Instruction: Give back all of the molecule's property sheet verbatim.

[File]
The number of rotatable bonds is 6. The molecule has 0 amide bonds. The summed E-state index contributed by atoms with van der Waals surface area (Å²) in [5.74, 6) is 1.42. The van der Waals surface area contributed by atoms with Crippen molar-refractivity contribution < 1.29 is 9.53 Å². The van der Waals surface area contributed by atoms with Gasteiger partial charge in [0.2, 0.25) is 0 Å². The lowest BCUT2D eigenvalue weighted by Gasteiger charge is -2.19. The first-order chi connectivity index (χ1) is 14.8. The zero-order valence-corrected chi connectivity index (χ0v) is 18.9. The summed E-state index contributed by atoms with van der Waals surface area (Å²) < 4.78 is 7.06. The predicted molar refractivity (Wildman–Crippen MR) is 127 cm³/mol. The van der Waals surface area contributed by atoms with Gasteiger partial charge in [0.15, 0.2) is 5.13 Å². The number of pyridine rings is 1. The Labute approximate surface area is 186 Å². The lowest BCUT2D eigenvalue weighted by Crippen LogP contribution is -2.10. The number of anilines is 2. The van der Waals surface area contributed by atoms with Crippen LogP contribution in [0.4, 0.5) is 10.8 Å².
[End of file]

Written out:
The number of rotatable bonds is 6. The molecule has 0 amide bonds. The summed E-state index contributed by atoms with van der Waals surface area (Å²) in [5.74, 6) is 1.42. The van der Waals surface area contributed by atoms with Crippen molar-refractivity contribution < 1.29 is 9.53 Å². The van der Waals surface area contributed by atoms with Gasteiger partial charge in [0.2, 0.25) is 0 Å². The lowest BCUT2D eigenvalue weighted by Gasteiger charge is -2.19. The first-order chi connectivity index (χ1) is 14.8. The zero-order valence-corrected chi connectivity index (χ0v) is 18.9. The summed E-state index contributed by atoms with van der Waals surface area (Å²) < 4.78 is 7.06. The predicted molar refractivity (Wildman–Crippen MR) is 127 cm³/mol. The van der Waals surface area contributed by atoms with Gasteiger partial charge in [0.15, 0.2) is 5.13 Å². The number of pyridine rings is 1. The Labute approximate surface area is 186 Å². The lowest BCUT2D eigenvalue weighted by Crippen LogP contribution is -2.10. The number of anilines is 2. The van der Waals surface area contributed by atoms with Crippen LogP contribution in [0.4, 0.5) is 10.8 Å².